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How to make the transition to bottle-feeding babies

If you are wondering how to make the smooth transition from breastfeeding to bottle-feeding, worry no more! Here are the tips to follow to ease the process for you and your child.

Some mothers exclusively breastfeed their baby for the first six months but this might not be possible for all moms, either because they are returning to work or for many other reasons. Bottle feeding babies for the first time can be difficult for some, while others take to it quickly. Every mother has mixed emotions about weaning her baby but remember that babies are quick to adapt and are happy if their tummies are full. Here are a few tips for babies who are transitioning into bottle feeding.

Also, read our blog on how to clean baby bottles 

Avoiding bottle feeding babies problems– Transitioning smoothly

Make sure that you have provided enough time to get your baby used to the bottle. It should take 2 weeks for your baby to adjust. Whether you plan to combine breastfeeding with bottle feeding or switch entirely over to the bottle, you need to prepare yourself for what to expect. Drinking milk from a bottle requires your baby to get used to sucking in a different way to when he or she is breastfeeding. Changing feeding habits should ideally not be stressful. All bottle feeding babies settle down soon enough but transitioning can be made easier with these insights:

1. Timing is important:

When you give the bottle for the first time, make sure your baby is not hungry. Making them try something new at such a time is only going to make them more irritable. The best time is one hour after they have breastfed.

2. Get some help:

Babies associate the smell of their mom with breastfeeding. They might be resistant to trying a bottle if they can get the smell of mom anywhere nearby. It would be a good idea to get dad to give the bottle while your baby is still new to it. He can bond with the baby too as someone who provides food as well as hugs, just like mom.

3. Keep the contact:

Babies get a lot of skin contact, eye contact and a warm hug as they breastfeed. Make sure that you maintain this skin contact and affectionate murmuring as you give them the bottle. Never prop them up with a bottle while you sit away.

 

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4. Experiment with bottle nipples:

Breastfed babies are used to milk coming in at a slower rate than what they will get in a bottle. They tend to gag if the flow is too strong. If your baby is finishing a bottle in less than 10 minutes, it means the flow is too fast. Ideally a baby should take at least 15 to 20 minutes. Experiment with nipples or look out for a slow flow nipple that will make your baby more comfortable.

5. Switching over to formula:

Getting your baby to try formula for the first time might be a little tricky. A good idea would be to rub some breast milk on the nipple to get them to start sucking. You can even express breast milk into the bottle to get baby to accept the bottle more easily. Once they are used to sucking the bottle, they are ready for formula.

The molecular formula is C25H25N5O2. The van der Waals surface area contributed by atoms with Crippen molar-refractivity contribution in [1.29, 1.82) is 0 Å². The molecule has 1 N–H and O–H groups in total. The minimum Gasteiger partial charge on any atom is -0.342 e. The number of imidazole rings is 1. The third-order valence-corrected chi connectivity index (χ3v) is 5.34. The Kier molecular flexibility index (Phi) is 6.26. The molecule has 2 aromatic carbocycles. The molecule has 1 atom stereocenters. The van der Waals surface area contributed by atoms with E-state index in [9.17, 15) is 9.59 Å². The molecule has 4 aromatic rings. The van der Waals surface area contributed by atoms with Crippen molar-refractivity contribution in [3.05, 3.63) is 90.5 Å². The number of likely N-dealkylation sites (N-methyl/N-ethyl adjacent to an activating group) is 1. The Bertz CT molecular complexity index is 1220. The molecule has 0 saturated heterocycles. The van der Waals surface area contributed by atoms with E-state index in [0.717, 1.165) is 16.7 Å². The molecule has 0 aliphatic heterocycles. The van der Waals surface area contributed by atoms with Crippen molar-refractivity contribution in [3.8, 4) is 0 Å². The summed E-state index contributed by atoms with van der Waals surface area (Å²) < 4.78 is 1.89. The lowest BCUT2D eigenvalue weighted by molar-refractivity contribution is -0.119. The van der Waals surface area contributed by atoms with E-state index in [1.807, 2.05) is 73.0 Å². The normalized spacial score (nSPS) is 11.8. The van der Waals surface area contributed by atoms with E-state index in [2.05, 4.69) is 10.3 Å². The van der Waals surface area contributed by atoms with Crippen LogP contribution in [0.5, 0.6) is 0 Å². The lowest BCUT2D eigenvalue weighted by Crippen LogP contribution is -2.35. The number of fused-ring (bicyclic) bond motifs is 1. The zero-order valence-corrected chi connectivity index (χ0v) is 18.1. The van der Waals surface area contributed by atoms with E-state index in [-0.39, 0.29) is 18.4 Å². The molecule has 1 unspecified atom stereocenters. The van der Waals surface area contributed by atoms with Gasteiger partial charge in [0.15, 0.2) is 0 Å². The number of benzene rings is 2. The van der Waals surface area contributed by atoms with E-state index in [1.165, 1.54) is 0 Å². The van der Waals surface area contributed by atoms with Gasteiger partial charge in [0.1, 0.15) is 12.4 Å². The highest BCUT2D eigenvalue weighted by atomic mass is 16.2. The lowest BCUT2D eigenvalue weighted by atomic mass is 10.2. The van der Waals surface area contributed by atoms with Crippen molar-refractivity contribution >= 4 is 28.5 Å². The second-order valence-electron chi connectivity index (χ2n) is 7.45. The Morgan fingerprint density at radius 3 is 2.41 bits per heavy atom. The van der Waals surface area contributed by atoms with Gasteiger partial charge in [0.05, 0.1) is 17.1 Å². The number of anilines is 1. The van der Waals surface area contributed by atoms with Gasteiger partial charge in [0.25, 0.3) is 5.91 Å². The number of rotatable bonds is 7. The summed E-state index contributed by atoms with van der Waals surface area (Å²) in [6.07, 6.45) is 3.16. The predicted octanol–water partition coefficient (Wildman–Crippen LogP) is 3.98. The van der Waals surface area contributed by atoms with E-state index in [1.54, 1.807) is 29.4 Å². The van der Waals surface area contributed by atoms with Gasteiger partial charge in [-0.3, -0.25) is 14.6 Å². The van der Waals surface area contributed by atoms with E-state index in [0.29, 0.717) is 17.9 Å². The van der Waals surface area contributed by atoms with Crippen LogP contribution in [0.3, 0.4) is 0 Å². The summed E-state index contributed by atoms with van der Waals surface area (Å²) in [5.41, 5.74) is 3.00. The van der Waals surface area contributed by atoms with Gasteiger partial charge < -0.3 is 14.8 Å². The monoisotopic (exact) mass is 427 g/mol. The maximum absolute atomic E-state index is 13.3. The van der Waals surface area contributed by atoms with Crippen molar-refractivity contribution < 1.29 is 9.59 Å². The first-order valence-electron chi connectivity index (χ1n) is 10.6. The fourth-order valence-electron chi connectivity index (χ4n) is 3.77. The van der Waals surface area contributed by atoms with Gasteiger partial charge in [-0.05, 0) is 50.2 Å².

6. Let your baby set the pace: 

A baby is used to stopping and starting as they like when breastfeeding. Let them do the same when they are taking the bottle as well. If they nod off as they tend to do when breastfeeding, you can tap gently on their cheek to get them sucking again. Make sure you tilt the bottle so that liquid flows gently into the nipple and the baby does not suck air. You must interrupt the feed, every few ounces, to burp them.

Common bottle feeding babies problems

If your baby resists taking to the bottle in spite of your best efforts, don’t get frustrated. There are still a few things you can try to get over the bottle feeding babies problems that some parents face.

1. Use a nipple similar to her pacifier:

If your baby is used to sucking on a pacifier, then you have a solution at hand. Most pacifiers have a latex nipple. Buy a bottle with a latex nipple rather than a silicon one and your baby might find the transition easier.

2. Let your baby chew on the nipple:

Offer the baby only the nipple for a while and let her chew or suck on it like a pacifier. Then when you attach the bottle to it with the formula she might be more ready to accept it.

3. Proper positioning:

If your baby is not comfortable, they might refuse the bottle. To begin with, hold them in the same position as they would be when breastfeeding. You could also try holding him sitting with his back against you and give him the bottle.

4. A feeding aversion:

Does your baby cry when they see the bottle or turn their head away? Do they have a higher frequency of reflux? If babies associate discomfort with feeding, they will develop an aversion to even the sight of a bottle. Make sure that your baby is not allergic to milk or formula. It is best to consult your child’s doctor if there is a possibility.

Bottle feeding newborn baby tips are the same with one significant difference. They will need 8 to 10 feedings a day. This means that every 2 to 3 hours, you must have a bottle ready. Don’t be worried that your newborn is not getting enough as they seem to know exactly how much they need. If they seem content, then you know you are doing it right. From the start, make feeding time an opportunity to bond with your baby. You can also connect with top paediatricians from your city on the mfine app to ensure that your baby is getting the best nutrition.

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